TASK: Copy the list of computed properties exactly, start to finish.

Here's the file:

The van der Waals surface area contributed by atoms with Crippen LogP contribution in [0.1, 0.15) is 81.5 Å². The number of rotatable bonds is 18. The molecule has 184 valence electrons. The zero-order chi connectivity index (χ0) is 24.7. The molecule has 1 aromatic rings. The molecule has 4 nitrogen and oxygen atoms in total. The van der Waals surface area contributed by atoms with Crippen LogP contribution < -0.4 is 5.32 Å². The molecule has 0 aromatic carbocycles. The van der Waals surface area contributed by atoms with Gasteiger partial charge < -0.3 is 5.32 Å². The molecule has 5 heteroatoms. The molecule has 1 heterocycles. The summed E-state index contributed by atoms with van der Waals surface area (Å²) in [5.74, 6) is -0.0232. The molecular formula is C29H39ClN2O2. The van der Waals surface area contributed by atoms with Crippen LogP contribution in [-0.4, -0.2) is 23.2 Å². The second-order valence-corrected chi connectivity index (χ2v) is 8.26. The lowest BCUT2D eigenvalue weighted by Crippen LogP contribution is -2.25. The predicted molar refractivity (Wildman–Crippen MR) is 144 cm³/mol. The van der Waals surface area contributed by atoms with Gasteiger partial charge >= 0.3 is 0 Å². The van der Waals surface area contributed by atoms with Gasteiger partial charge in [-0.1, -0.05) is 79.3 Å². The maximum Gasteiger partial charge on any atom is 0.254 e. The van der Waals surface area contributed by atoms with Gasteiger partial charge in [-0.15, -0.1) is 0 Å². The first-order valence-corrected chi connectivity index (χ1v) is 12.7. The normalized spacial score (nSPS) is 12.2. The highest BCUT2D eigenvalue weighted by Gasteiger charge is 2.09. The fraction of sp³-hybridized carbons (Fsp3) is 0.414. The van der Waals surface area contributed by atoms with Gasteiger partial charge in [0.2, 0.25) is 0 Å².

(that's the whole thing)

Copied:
The van der Waals surface area contributed by atoms with Crippen LogP contribution in [0.1, 0.15) is 81.5 Å². The number of rotatable bonds is 18. The molecule has 184 valence electrons. The zero-order chi connectivity index (χ0) is 24.7. The molecule has 1 aromatic rings. The molecule has 4 nitrogen and oxygen atoms in total. The van der Waals surface area contributed by atoms with Crippen LogP contribution < -0.4 is 5.32 Å². The molecule has 0 aromatic carbocycles. The van der Waals surface area contributed by atoms with Gasteiger partial charge < -0.3 is 5.32 Å². The molecule has 5 heteroatoms. The molecule has 1 heterocycles. The summed E-state index contributed by atoms with van der Waals surface area (Å²) in [5.74, 6) is -0.0232. The molecular formula is C29H39ClN2O2. The van der Waals surface area contributed by atoms with Crippen LogP contribution in [-0.4, -0.2) is 23.2 Å². The second-order valence-corrected chi connectivity index (χ2v) is 8.26. The lowest BCUT2D eigenvalue weighted by Crippen LogP contribution is -2.25. The predicted molar refractivity (Wildman–Crippen MR) is 144 cm³/mol. The van der Waals surface area contributed by atoms with Gasteiger partial charge >= 0.3 is 0 Å². The van der Waals surface area contributed by atoms with Gasteiger partial charge in [-0.1, -0.05) is 79.3 Å². The maximum Gasteiger partial charge on any atom is 0.254 e. The van der Waals surface area contributed by atoms with Gasteiger partial charge in [-0.15, -0.1) is 0 Å². The first-order valence-corrected chi connectivity index (χ1v) is 12.7. The normalized spacial score (nSPS) is 12.2. The highest BCUT2D eigenvalue weighted by Gasteiger charge is 2.09. The fraction of sp³-hybridized carbons (Fsp3) is 0.414. The van der Waals surface area contributed by atoms with Gasteiger partial charge in [0.2, 0.25) is 0 Å².